Pregnancy provides an excellent opportunity to enhance a woman’s protection against disease and to provide protection to the neonate during the first 3 to 6 months of life. Women of childbearing age should be immunized against poliomyelitis, measles, mumps, rubella, varicella, diphtheria, and pertussis. (ACIP, 2013a)If the patient is not immunized for these diseases, a plan to administer vaccinations during and/or after pregnancy should be developed and implemented. Administering appropriate immunizations during and after pregnancy protects the mother from disease and provides the neonate protection for up to 6 months of life through acquired IgG antibodies from the mother. (Gall, 2010)

There is no data available proving harm to the fetus from non-live virus vaccines. Non-live virus vaccines can be given any time during pregnancy. Live, attenuated virus vaccines such as measles, mumps, rubella (MMR) or nasally delivered influenza, are not recommended in pregnancy. Vaccines with nonviable antigens, virus-like particles, or noninfectious yet immunogenic components of bacteria, such as the tetanus toxoid, reduced diphtheria toxoid and acellular pertussis (Tdap) vaccine and injectable influenza vaccine, are considered safe during pregnancy. (ACOG, 2013)Contraindications to immunizations in pregnant women include allergic reaction to previous vaccines with the same antigen; acute illness; egg allergy for influenza and yellow fever vaccines; neomycin allergy for MMR and varicella vaccines; and Guillian-Barré syndrome. (Gall, 2010)

The most effective way to increase patient acceptance of vaccinations is for the health care provider to directly recommend and provide the vaccine. (ACOG, 2013)Positive statements should be made regarding the importance of vaccinations to help protect the mother and her baby from disease. Counseling should include information about the safety of vaccinations, their use for over 50 years, and how the health benefits outweigh any potential risks of the vaccine. Reassurance should be given that thimerosal, a type of mercury used in some vaccines, does not cause autism. (ACOG, 2012b)

Federal law requires that patients be given the current Vaccine Information Statement (VIS) before each dose of certain vaccinations.  A VIS is specific to an individual vaccine and explains both the benefits and risks of a vaccine to vaccine recipients.  VISs can be found at www.immunize.org/vis/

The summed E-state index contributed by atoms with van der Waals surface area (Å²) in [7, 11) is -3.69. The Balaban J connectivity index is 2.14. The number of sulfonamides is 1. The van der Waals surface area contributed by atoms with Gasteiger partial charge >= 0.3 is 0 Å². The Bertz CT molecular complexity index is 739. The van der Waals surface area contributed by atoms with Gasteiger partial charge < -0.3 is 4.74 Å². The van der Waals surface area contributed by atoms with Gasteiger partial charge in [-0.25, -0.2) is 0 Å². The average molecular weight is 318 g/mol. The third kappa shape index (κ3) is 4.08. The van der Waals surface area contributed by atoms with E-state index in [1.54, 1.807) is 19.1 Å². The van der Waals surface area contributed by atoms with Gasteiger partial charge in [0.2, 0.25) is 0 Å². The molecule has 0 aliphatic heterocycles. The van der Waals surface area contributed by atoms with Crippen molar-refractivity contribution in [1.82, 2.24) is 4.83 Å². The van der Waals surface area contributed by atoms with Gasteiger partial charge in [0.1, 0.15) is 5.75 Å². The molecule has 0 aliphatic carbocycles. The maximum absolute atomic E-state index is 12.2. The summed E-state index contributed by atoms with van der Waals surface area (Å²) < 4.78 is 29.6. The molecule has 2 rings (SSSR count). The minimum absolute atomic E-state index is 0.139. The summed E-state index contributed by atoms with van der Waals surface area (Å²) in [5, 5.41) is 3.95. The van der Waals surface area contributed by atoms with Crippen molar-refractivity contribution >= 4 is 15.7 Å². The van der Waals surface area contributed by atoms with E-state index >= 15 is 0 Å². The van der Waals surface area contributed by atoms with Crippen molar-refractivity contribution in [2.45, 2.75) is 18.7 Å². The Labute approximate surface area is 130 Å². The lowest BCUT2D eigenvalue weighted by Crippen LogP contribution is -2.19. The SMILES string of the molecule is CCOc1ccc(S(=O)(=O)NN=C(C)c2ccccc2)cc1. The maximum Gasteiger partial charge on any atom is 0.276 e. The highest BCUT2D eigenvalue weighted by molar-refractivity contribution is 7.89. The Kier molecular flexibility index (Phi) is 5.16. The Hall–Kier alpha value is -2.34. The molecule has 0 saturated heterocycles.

Routine Vaccines

Tetanus-diphtheria and acellular pertussis (Tdap)

  • Due to the increase in pertussis (whooping cough) in the US, in 2011, the CDC and the Advisory Committee for Immunization Practices (ACIP) recommend Tdap vaccination for pregnant women with each pregnancy.(ACIP, 2013b; ACOG, 2012b; CDC, 2013, 2014) Maternal Tdap offers increased protection for infants who are too young for vaccination but at highest risk for severe illness and death from pertussis.
  • Tdap can be given anytime during pregnancy but should preferably be given between 27 weeks and 36 weeks gestation for neonate protection.
  • 75% of infants with pertussis were exposed to the disease by family members.
  • ACIP recommends all adolescents and adults who have close contact with an infant under 12 months of age (siblings, parents, grandparents, child care providers, and health care providers) who have not received Tdap previously, receive a single dose of Tdap to protect against pertussis and reduce the likelihood of transmission.
  • Pertussis in infants < 4 months of age places them at high risk for serious morbidity and mortality.

Tetanus-diphtheria (Td)

  • Pregnant women who have never been vaccinated against tetanus should begin the three-dose series containing tetanus and reduced diphtheria toxoids during pregnancy.
  • Recommended schedule for vaccine series: after initial dose, give 2nd dose 4 weeks later, give 3rd dose 6-12 months after the 2nd dose.
  • Tdap should replace one dose of Td, preferably given between 27 weeks and 36 weeks gestation.

Influenza (Flu)

  • Influenza affects 10-20% of the population annually and is responsible for significant illness, hospitalization, and death.
  • Pregnant women with influenza are at risk for severe sequelae, including death.
  • CDC recommends all adults receive an annual influenza vaccine.
  • ACIP and ACOG recommend all pregnant women be immunized annually with either trivalent or quadrivalent inactivated influenza vaccine (IIV). (ACOG, 2014) The 2013-14 influenza season was the first year that a quadrivalent vaccine was available. At this time, there is no recommendation to utilize quadrivalent over trivalent. Ongoing studies may result in such a recommendation at some point in the future.